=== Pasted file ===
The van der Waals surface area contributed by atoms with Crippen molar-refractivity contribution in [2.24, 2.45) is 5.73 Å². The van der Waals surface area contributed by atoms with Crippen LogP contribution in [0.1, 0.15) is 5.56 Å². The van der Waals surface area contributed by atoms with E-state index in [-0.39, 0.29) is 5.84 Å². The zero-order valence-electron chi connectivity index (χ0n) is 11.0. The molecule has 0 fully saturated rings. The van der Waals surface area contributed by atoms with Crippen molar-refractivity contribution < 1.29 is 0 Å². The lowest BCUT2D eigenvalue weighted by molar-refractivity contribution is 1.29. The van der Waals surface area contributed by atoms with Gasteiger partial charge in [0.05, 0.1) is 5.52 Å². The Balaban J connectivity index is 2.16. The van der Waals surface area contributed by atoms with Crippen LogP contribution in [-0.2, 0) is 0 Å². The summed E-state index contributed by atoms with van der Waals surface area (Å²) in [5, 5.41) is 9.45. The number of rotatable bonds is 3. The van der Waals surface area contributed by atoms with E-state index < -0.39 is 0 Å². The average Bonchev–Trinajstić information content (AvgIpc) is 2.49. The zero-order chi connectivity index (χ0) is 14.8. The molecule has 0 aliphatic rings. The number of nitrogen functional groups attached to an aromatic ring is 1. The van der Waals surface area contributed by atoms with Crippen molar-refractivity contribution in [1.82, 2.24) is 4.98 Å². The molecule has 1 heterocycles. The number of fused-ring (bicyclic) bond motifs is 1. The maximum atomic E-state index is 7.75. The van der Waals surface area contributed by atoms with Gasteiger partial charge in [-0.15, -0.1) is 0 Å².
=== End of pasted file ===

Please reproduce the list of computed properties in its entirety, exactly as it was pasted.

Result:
The van der Waals surface area contributed by atoms with Crippen molar-refractivity contribution in [2.24, 2.45) is 5.73 Å². The van der Waals surface area contributed by atoms with Crippen LogP contribution in [0.1, 0.15) is 5.56 Å². The van der Waals surface area contributed by atoms with E-state index in [-0.39, 0.29) is 5.84 Å². The zero-order valence-electron chi connectivity index (χ0n) is 11.0. The molecule has 0 fully saturated rings. The van der Waals surface area contributed by atoms with Crippen molar-refractivity contribution < 1.29 is 0 Å². The lowest BCUT2D eigenvalue weighted by molar-refractivity contribution is 1.29. The van der Waals surface area contributed by atoms with Gasteiger partial charge in [0.05, 0.1) is 5.52 Å². The Balaban J connectivity index is 2.16. The van der Waals surface area contributed by atoms with Crippen LogP contribution in [-0.2, 0) is 0 Å². The summed E-state index contributed by atoms with van der Waals surface area (Å²) in [5, 5.41) is 9.45. The number of rotatable bonds is 3. The van der Waals surface area contributed by atoms with E-state index < -0.39 is 0 Å². The average Bonchev–Trinajstić information content (AvgIpc) is 2.49. The zero-order chi connectivity index (χ0) is 14.8. The molecule has 0 aliphatic rings. The number of nitrogen functional groups attached to an aromatic ring is 1. The van der Waals surface area contributed by atoms with Crippen molar-refractivity contribution in [1.82, 2.24) is 4.98 Å². The molecule has 1 heterocycles. The number of fused-ring (bicyclic) bond motifs is 1. The maximum atomic E-state index is 7.75. The van der Waals surface area contributed by atoms with Gasteiger partial charge in [-0.15, -0.1) is 0 Å².